: Endogenous insulin deficiency in the face of hyperglycemia is associated with mortality in a mouse model of lipopolysaccharide-induced critical illness.
Critical care medicine 08/2009; 37(9):2596-603. · 6.37 Impact Factor
[show abstract][hide abstract] ABSTRACT: Obstructive sleep apnoea (OSA) and type 2 diabetes frequently co-exist and potentially interact haemodynamically and metabolically. However, the confounding effects of obesity have obscured the examination of any independent or interactive effects of the hypoxic stress of OSA and the hyperglycaemia of type 2 diabetes on haemodynamic and metabolic outcomes. We have developed a chronically catheterized, unhandled, lean murine model to examine the effects of intermittent hypoxic (IH) exposure and exogenous glucose infusion on the diurnal pattern of arterial blood pressure and blood glucose, as well as pancreatic beta-cell growth and function. Four experimental groups of adult male C57BL/J mice were exposed to 80 h of (1) either IH (nadir of inspired oxygen 5-6% at 60 cycles h(-1) for 12 h during light period) or intermittent air (IA; control) and (2) continuous infusion of either 50% dextrose or saline (control). IH exposure during saline infusion caused a sustained increase in arterial blood pressure of 10 mmHg (P < 0.0001), reversed the normal diurnal rhythm of blood glucose (P < 0.03), doubled corticosterone levels (P < 0.0001), and increased replication of pancreatic beta-cells from 1.5 +/- 0.3 to 4.0 +/- 0.8% bromodeoxyuridine (BrdU)-positive) beta-cells. The combined stimulus of IH exposure and glucose infusion attenuated the hypertension, exacerbated the reversed diurnal glucose rhythm, and produced the highest rates of apoptosis in beta-cells, without any additive effects on beta-cell replication. We conclude that, in contrast to the development of sustained hypertension, IH impaired glucose homeostasis only during periods of hypoxic exposure. IH acted as a stimulus to pancreatic beta-cell replication, but the presence of hyperglycaemia may increase the hypoxic susceptibility of beta-cells. This model will provide a basis for future mechanistic studies as well as assessing the metabolic impact of common comorbities in OSA, including obesity, insulin resistance and type 2 diabetes.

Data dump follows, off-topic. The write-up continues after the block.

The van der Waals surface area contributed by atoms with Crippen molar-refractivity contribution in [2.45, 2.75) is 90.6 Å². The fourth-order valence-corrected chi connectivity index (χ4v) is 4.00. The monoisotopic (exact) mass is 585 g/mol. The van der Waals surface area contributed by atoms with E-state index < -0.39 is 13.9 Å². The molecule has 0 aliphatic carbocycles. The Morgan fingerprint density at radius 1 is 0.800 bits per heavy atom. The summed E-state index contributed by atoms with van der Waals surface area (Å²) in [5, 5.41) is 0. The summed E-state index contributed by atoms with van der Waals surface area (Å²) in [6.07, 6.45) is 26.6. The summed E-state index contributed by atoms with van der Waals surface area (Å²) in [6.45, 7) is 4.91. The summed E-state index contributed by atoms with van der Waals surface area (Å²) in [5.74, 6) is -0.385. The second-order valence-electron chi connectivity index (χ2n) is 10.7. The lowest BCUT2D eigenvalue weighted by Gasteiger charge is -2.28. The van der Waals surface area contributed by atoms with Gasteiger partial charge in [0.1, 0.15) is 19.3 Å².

The Journal of Physiology 02/2008; 586(3):899-911. · 4.38 Impact Factor
[show abstract][hide abstract] ABSTRACT: Diabetes results from a deficiency of functional beta-cells. Previous studies have identified hepatocyte growth factor (HGF) and parathyroid hormone-related protein (PTHrP) as two potent beta-cell mitogens. The objective of this study is to determine 1) whether HGF and PTHrP have additive/synergistic effects on beta-cell growth and proliferation; 2) the signaling pathways through which these growth factors mediate beta-cell mitogenesis; and 3) whether activation of this/these signaling pathway(s) enhances human beta-cell replication.
We generated and phenotypically analyzed doubly transgenic mice overexpressing PTHrP and HGF in the beta-cell. INS-1 and primary mouse and human islet cells were used to identify mitogenic signaling pathways activated by HGF and/or PTHrP.
Combined overexpression of HGF and PTHrP in the beta-cell of doubly transgenic mice did not result in additive/synergistic effects on beta-cell growth and proliferation, suggesting potential cross-talk between signaling pathways activated by both growth factors. Examination of these signaling pathways in INS-1 cells revealed atypical protein kinase C (PKC) as a novel intracellular target activated by both HGF and PTHrP in beta-cells. Knockdown of PKC zeta, but not PKC iota/lambda, expression using specific small-interfering RNAs blocked growth factor-induced INS-1 cell proliferation. Furthermore, adenovirus-mediated delivery of kinase-dead PKC zeta completely inhibited beta-cell proliferation in primary islet cells overexpressing PTHrP and/or HGF. Finally, adenovirus-mediated delivery of constitutively active PKC zeta in mouse and human primary islet cells significantly enhanced beta-cell proliferation.
PKC zeta is essential for PTHrP- and HGF-induced beta-cell proliferation. PKC zeta activation could be useful in therapeutic strategies for expanding beta-cell mass in vitro and in vivo.